· Brain structures correlating with intensely pleasant emotion in the present study differed considerably from those observed during unpleasant or pleasant responses to musical dissonance in our previous study.

C- Conclusion
Music recruits neural systems of reward and emotion similar to those known to respond specifically to biological relevant stimuli, such as food and sex, and those that are artificially activated by drugs of abuse.

Reflection on both articles:
Several neuroscientists whose works I am researching are exploring the connection between music and the human brain and argue that “music is fundamental to our species, perhaps even more so than language.” After reading the chosen articles, I asked myself what I had learned about music that would give me a better insight into the marvels of music and its importance in our lives.

The first article took me by surprise as I wondered how being informed that “the brain has a bias for negative stimuli over positive stimuli, independently of music-induced mood states” could enlighten me about how music is fundamental to our species. Negativity is not usually seen as a means to improving our quality of life, or as a necessary ingredient to becoming a healthy individual.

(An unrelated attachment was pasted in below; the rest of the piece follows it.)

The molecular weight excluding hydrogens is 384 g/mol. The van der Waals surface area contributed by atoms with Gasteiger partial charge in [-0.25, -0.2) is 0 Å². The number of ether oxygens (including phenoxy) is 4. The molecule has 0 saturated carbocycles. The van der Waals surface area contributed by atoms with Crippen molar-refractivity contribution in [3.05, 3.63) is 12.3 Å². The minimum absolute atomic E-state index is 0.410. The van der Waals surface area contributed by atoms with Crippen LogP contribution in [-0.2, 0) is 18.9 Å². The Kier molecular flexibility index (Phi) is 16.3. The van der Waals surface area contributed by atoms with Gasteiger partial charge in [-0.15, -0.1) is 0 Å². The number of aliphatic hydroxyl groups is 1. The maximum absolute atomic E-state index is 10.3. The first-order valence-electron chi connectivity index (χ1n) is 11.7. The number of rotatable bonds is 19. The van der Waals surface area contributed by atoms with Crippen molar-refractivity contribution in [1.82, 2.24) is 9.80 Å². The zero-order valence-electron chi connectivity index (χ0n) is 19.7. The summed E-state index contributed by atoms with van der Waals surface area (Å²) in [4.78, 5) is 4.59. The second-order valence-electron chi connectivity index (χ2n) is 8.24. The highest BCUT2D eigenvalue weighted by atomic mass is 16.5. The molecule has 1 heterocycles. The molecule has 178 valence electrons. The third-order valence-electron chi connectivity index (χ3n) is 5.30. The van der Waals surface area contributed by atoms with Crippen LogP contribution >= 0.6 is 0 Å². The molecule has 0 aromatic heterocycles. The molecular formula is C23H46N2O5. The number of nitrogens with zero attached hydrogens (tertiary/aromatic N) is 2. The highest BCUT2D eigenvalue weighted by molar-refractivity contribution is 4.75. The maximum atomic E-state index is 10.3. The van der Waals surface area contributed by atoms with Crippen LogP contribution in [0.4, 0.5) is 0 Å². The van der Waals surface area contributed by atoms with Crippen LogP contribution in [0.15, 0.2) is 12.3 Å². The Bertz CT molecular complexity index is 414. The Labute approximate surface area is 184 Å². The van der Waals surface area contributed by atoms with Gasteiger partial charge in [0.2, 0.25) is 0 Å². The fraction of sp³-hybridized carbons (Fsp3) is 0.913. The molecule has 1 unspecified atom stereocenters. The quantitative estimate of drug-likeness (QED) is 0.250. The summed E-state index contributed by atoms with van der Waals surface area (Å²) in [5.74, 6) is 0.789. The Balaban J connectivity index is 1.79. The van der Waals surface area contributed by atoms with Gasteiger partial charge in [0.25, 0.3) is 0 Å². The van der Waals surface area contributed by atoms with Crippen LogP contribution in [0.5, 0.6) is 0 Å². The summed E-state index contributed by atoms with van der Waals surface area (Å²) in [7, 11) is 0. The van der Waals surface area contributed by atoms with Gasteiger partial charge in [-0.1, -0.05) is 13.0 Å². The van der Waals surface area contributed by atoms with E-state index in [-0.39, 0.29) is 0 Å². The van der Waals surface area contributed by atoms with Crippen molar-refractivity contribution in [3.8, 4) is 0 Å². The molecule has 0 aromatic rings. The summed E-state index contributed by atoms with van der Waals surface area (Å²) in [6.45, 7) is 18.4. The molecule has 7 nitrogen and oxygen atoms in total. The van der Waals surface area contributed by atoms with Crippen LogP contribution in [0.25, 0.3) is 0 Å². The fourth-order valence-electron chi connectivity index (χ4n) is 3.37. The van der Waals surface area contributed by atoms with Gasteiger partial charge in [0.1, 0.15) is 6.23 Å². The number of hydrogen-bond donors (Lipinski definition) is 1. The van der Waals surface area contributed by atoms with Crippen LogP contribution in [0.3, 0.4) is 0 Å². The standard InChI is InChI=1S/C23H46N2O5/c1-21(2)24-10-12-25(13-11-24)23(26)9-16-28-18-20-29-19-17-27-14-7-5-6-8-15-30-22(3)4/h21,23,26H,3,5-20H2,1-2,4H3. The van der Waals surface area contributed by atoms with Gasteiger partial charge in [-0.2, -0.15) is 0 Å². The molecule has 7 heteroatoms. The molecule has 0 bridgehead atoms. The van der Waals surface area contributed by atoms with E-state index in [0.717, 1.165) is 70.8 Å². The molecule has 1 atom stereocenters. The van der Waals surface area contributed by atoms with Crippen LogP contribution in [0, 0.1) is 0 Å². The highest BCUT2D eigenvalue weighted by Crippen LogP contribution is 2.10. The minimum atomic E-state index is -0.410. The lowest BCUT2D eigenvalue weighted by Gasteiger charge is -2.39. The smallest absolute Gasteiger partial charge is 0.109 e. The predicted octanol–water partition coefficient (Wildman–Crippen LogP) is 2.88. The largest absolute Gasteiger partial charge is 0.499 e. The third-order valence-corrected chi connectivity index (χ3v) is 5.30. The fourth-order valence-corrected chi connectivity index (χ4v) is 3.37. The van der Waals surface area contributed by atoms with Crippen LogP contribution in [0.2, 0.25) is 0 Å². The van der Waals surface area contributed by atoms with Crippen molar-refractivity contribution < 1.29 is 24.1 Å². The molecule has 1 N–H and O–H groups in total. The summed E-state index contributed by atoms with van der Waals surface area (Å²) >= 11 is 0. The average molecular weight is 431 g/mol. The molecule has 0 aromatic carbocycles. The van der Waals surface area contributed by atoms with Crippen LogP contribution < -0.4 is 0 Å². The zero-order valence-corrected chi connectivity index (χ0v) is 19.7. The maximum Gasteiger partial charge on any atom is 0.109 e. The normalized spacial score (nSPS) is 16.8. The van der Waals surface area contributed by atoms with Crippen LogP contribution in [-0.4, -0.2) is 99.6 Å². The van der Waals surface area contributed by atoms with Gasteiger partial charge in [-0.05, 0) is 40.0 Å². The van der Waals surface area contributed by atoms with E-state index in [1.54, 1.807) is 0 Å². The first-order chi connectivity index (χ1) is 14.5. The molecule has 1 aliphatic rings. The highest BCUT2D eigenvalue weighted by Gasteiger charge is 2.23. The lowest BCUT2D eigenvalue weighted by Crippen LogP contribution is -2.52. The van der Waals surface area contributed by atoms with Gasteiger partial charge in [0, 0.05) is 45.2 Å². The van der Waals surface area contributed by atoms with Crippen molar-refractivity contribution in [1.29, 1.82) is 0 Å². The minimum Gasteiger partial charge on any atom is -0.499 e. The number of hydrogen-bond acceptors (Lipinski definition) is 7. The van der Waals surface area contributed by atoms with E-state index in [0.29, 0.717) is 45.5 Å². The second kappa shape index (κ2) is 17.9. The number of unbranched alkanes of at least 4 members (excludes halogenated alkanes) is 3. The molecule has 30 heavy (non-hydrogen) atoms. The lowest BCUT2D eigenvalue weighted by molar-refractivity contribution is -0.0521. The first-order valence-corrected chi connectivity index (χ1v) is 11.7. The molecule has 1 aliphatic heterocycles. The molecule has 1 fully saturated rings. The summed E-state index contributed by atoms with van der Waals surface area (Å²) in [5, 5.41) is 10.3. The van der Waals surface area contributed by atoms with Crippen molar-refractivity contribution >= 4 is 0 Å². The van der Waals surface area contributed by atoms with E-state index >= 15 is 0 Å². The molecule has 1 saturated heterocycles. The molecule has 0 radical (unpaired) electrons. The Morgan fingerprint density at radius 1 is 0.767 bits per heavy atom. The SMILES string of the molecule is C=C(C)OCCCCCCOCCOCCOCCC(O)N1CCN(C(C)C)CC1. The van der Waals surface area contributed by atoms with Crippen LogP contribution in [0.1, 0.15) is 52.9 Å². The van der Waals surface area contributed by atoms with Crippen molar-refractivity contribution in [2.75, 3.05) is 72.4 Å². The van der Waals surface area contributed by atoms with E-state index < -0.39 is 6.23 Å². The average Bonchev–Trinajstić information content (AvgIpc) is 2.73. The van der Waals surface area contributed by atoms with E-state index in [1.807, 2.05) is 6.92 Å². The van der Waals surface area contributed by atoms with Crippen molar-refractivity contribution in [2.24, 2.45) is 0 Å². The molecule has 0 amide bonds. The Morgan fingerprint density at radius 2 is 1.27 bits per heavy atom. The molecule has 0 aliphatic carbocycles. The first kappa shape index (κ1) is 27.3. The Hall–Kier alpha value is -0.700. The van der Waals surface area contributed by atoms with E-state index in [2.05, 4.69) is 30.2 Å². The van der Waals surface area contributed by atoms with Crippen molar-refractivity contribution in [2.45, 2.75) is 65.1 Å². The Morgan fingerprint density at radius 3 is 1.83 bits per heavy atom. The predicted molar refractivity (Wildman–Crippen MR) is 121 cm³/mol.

The second article particularly sparked my interest, as it revealed that music could induce intense pleasure. If learning music has the potential to augment the positive aspects of life, what better way to assist our physical and mental well-being. And, if so, how is music capable of creating intense pleasure on the one hand, yet also be incapable of changing the brain’s bias for negative stimuli? Intrigued, I decided to further investigate the significance of the findings of both articles from a biological perspective.